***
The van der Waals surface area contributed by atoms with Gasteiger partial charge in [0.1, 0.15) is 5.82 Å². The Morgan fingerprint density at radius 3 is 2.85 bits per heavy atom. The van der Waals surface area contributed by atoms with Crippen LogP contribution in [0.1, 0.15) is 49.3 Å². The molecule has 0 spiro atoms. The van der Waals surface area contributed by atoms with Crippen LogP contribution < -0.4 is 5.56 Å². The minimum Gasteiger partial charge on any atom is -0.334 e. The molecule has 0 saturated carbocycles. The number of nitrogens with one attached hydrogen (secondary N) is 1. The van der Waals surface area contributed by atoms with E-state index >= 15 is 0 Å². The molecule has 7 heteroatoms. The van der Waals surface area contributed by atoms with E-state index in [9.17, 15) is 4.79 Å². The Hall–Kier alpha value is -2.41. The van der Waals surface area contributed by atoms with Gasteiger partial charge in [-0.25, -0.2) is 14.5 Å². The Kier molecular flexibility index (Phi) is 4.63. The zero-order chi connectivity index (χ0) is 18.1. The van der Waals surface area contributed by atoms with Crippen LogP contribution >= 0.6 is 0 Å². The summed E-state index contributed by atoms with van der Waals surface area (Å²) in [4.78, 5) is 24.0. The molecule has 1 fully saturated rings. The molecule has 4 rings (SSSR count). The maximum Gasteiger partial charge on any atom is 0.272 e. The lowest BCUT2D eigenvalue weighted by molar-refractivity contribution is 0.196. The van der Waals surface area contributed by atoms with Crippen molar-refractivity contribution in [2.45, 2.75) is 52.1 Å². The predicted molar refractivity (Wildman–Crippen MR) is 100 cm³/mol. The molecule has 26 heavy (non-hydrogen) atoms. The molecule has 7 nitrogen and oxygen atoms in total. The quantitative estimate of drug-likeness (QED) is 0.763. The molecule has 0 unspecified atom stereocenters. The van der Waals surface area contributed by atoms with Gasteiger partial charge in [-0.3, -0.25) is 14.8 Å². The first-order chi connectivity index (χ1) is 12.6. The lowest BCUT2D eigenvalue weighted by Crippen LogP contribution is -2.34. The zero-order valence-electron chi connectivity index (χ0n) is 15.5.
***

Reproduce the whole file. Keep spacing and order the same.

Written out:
The van der Waals surface area contributed by atoms with Gasteiger partial charge in [0.1, 0.15) is 5.82 Å². The Morgan fingerprint density at radius 3 is 2.85 bits per heavy atom. The van der Waals surface area contributed by atoms with Crippen LogP contribution in [0.1, 0.15) is 49.3 Å². The molecule has 0 spiro atoms. The van der Waals surface area contributed by atoms with Crippen LogP contribution < -0.4 is 5.56 Å². The minimum Gasteiger partial charge on any atom is -0.334 e. The molecule has 0 saturated carbocycles. The number of nitrogens with one attached hydrogen (secondary N) is 1. The van der Waals surface area contributed by atoms with E-state index >= 15 is 0 Å². The molecule has 7 heteroatoms. The van der Waals surface area contributed by atoms with E-state index in [9.17, 15) is 4.79 Å². The Hall–Kier alpha value is -2.41. The van der Waals surface area contributed by atoms with Gasteiger partial charge in [-0.25, -0.2) is 14.5 Å². The Kier molecular flexibility index (Phi) is 4.63. The zero-order chi connectivity index (χ0) is 18.1. The van der Waals surface area contributed by atoms with Crippen LogP contribution >= 0.6 is 0 Å². The summed E-state index contributed by atoms with van der Waals surface area (Å²) in [4.78, 5) is 24.0. The molecule has 1 fully saturated rings. The molecule has 4 rings (SSSR count). The maximum Gasteiger partial charge on any atom is 0.272 e. The lowest BCUT2D eigenvalue weighted by molar-refractivity contribution is 0.196. The van der Waals surface area contributed by atoms with Crippen molar-refractivity contribution in [2.45, 2.75) is 52.1 Å². The predicted molar refractivity (Wildman–Crippen MR) is 100 cm³/mol. The molecule has 26 heavy (non-hydrogen) atoms. The molecule has 7 nitrogen and oxygen atoms in total. The quantitative estimate of drug-likeness (QED) is 0.763. The molecule has 0 unspecified atom stereocenters. The van der Waals surface area contributed by atoms with Gasteiger partial charge in [-0.3, -0.25) is 14.8 Å². The first-order chi connectivity index (χ1) is 12.6. The lowest BCUT2D eigenvalue weighted by Crippen LogP contribution is -2.34. The zero-order valence-electron chi connectivity index (χ0n) is 15.5.